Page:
Friday Sep 07, 2012

Logging out

After twelve years at Sun and Oracle, and running this blog for eight years, about two hundred postings, one domain name change and getting thousands of security vulnerabilities fixed I am signing off from Oracle's product security desk today.

Working for Sun and Oracle was an incredible experience! I am very fortunate to have had the opportunity to know and learn from so many extraordinary people.

See for future postings. I can also be found on Linkedin

Sunday Jul 24, 2011

CVSS Worksheet

Common Vulnerability Scoring System (CVSS) is commonly used to rate security vulnerabilities. It helps system administrators prioritize response to security holes. Oracle provides CVSS ratings and base scores for most vulnerability fix announcements. You can calculate the score for a vulnerability using NIST CVSSv2 calculator. To use the calculator one must be familiar with CVSS v2.0 guide.

Here is an attempt to provide a simple, intuitive and illustrated worksheet to calculate CVSS v2 base score:

You can access the standalone CVSSv2 Worksheet here.

Friday Apr 29, 2011

Cross Domain Blog Migration

This blog is being migrated to domain and should be available from

Some of the media content which was previously hosted on was lost. I will try to find them from my backups and upload them elsewhere.

I have a personal blog at which should aggregate both my official and non-official postings.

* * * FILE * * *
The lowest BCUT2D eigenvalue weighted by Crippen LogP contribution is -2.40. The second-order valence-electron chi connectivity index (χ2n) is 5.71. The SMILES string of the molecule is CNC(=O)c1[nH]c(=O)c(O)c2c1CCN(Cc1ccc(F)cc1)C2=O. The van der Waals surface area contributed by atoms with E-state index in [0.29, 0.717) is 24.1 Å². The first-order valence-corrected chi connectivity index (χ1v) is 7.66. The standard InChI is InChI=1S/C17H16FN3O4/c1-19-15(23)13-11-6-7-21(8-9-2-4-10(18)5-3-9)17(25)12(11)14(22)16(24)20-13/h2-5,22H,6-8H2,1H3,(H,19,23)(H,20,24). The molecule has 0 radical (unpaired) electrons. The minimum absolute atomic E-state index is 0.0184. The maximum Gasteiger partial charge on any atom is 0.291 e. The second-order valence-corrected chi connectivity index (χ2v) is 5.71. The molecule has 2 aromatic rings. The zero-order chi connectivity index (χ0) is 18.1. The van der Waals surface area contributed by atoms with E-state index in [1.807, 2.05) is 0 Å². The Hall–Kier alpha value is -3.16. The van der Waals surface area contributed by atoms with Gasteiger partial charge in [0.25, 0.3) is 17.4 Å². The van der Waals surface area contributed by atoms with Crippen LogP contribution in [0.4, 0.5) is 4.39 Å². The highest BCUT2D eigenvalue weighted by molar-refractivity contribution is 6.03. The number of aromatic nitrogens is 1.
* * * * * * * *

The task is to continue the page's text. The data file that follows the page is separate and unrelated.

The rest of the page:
Wednesday Mar 23, 2011

Everything you need to know about cryptography in 1 hour

A good talk by Colin Percival about cryptography with introduction and common mistakes made while using cryptography in applications. Recommended for anyone who does anything with cryptographic algorithms and software.

Saturday Oct 03, 2009

Fast Forward in Time: Flower Bloom

A lily bloom that lasted approximately 6 hours is compacted to 25 seconds. This was taken with a Canon SLR camera wired to a computer that captured an image every 35 seconds. The photos were combined to form a 30 frame per second video.

Wednesday Aug 19, 2009

Desktop OS for Personal Computing

I have been using OpenSolaris as my primary desktop for quite a while - it has been working well, all the devices except blue-tooth work. Features like suspend-resume and network auto manager have made life easier. With ZFS boot environment and Image packaging system, it has been easier to eliminate unwanted software and services to keep the desktop lightweight. I do not want to waste CPU cycles on fancy cruft that comes with default installation which may not required for desktop usage.

I usually keep upgrading to the latest builds, but noticed that few things have been degrading compared to previous builds I have been running. Mainly it looked like the boot up time had increased to more than a minute compared to something which it look 20-30 seconds previously. Rather than spend time debugging what went wrong, I surveyed a number of available Desktops to see if I am missing anything by running OpenSolaris, looking for something that works well and has a fast neat UI. I use virtualbox extensively to get access to different versions of Solaris as needed. In this Survey I used trial on VirtualBox as the first yardstick, followed by USB or CD booting it on my laptop.

1. Windows 7. A trial version is available for download - It looks like they rearranged few things on Windows Vista, fixed few bugs and called it new - like expired food in a new can. Slow and sluggish and certainly I may not buy it even if they give a 99.99% discount on it. I ran it on Virtual box as well as installed it on a spare partition, to try it.
Rating 2 out of 5.

2. Ubuntu Netbook Remix - the same old Gnome user interface with an additional launcher which looks like was assembled in a hurry. Tried it on VirtualBox but did not consider it worthwhile to try it further.
Rating 1 out of 5